Twin developments today bring into focus the challenges the
U.S. faces in South Asia: a devastating
car bomb in Kabul killed five U.S. troops and more than a dozen Afghan
civilians, even as top U.S. officials travel to Pakistan to build pressure on countering
terrorist activity in the region. As the deaths in Kabul took the
American death toll in Afghanistan past 1,000, it is essential that the U.S.
remain concentrated on the core task of fighting extremists who seek to harm
Americans in the region and at home.
When President Obama addressed the nation to announce his strategy for the war in Afghanistan, he recognized the "fundamental connection between our war effort in Afghanistan and the extremist safe havens in Pakistan." Six months later, developments within the two countries remain closely intertwined, with major consequences for U.S. strategy in the region. Tempting as it may be to seize on specific developments, in order to best assess U.S. regional policy, the broader trends must be examined. In Pakistan, there are hopeful signs. The Obama administration has revamped U.S. - Pakistan relations, moving American interests forward after years of neglect by the previous administration. However, as a new Pentagon report highlights, the situation in Afghanistan remains challenging.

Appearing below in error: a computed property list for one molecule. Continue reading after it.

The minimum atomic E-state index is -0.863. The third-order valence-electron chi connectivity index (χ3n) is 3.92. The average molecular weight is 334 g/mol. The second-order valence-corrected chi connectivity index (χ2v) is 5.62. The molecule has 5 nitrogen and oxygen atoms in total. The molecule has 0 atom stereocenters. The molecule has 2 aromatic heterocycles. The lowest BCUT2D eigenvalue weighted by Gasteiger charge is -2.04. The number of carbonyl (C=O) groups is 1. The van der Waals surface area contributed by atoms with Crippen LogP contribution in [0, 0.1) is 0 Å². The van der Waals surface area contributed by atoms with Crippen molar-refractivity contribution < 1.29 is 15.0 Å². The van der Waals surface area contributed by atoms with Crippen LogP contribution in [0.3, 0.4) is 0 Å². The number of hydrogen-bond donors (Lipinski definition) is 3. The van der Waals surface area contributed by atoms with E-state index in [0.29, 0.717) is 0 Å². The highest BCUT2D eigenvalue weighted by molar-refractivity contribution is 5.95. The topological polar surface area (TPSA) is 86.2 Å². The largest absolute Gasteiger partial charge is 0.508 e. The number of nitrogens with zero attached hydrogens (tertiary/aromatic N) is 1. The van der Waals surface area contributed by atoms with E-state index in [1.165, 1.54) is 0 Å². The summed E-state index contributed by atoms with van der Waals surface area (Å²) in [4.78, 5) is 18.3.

Yesterday, India and Pakistan reopened talks, following over a year of elevated tensions in the wake of the 2008 Mumbai attacks. Both Secretary of State Clinton and Secretary of Defense Gates have welcomed the resumption of diplomacy. This reflects the Obama administration's commitment to a comprehensive strategy for the region. But ultimately, as Secretary Clinton has acknowledged, the problems between the two countries must be "solved by the two countries themselves."
This week has seen a wave of successes for the Obama administration and our allies against extremists abroad. The capture of senior Taliban leadership this week has demonstrated that Obama administration is taking the fight to the extremists, with concrete results. Despite these successes conservatives see terrorism and national security as a political opportunity not a strategy to keep America safe.
Yesterday, it was revealed that Mullah Abdul Ghani Baradar -- the number two in the Afghan Taliban and the de facto leader of the insurgency -- was captured in Pakistan. This is the most recent in a trend of success in the Administration's counterterrorism efforts at home and abroad that utilizes diplomacy, intelligence, law enforcement and armed force to disrupt and dismantle terrorist organizations and plots. Yet simultaneously, conservatives have gone to Dick Cheney for leadership and actually heightened their criticism, opting for an ideological, not reality-based approach to America's security.